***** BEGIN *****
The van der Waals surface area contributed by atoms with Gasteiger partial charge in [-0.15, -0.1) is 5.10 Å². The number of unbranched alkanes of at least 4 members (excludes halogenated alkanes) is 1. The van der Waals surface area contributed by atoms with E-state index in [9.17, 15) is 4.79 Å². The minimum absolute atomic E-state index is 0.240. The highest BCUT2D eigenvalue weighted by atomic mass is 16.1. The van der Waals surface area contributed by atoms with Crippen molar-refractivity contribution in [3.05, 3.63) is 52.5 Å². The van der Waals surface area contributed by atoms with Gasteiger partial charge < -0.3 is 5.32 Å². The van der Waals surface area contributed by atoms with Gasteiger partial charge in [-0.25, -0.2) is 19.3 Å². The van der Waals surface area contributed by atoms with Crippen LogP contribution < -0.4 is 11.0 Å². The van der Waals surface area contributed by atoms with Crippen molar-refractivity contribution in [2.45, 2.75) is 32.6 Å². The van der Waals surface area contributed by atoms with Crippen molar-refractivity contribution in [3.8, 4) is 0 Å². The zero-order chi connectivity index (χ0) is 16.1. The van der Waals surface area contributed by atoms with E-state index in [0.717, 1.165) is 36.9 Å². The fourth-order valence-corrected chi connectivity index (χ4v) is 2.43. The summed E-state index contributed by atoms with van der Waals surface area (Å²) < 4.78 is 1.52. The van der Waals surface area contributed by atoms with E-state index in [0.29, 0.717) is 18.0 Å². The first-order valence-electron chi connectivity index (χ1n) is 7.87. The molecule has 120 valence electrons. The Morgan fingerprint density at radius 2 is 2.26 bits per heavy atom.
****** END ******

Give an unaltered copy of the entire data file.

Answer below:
The van der Waals surface area contributed by atoms with Gasteiger partial charge in [-0.15, -0.1) is 5.10 Å². The number of unbranched alkanes of at least 4 members (excludes halogenated alkanes) is 1. The van der Waals surface area contributed by atoms with E-state index in [9.17, 15) is 4.79 Å². The minimum absolute atomic E-state index is 0.240. The highest BCUT2D eigenvalue weighted by atomic mass is 16.1. The van der Waals surface area contributed by atoms with Crippen molar-refractivity contribution in [3.05, 3.63) is 52.5 Å². The van der Waals surface area contributed by atoms with Gasteiger partial charge < -0.3 is 5.32 Å². The van der Waals surface area contributed by atoms with Gasteiger partial charge in [-0.25, -0.2) is 19.3 Å². The van der Waals surface area contributed by atoms with Crippen LogP contribution < -0.4 is 11.0 Å². The van der Waals surface area contributed by atoms with Crippen molar-refractivity contribution in [2.45, 2.75) is 32.6 Å². The van der Waals surface area contributed by atoms with Crippen molar-refractivity contribution in [3.8, 4) is 0 Å². The zero-order chi connectivity index (χ0) is 16.1. The van der Waals surface area contributed by atoms with E-state index in [0.717, 1.165) is 36.9 Å². The fourth-order valence-corrected chi connectivity index (χ4v) is 2.43. The summed E-state index contributed by atoms with van der Waals surface area (Å²) < 4.78 is 1.52. The van der Waals surface area contributed by atoms with E-state index in [0.29, 0.717) is 18.0 Å². The first-order valence-electron chi connectivity index (χ1n) is 7.87. The molecule has 120 valence electrons. The Morgan fingerprint density at radius 2 is 2.26 bits per heavy atom.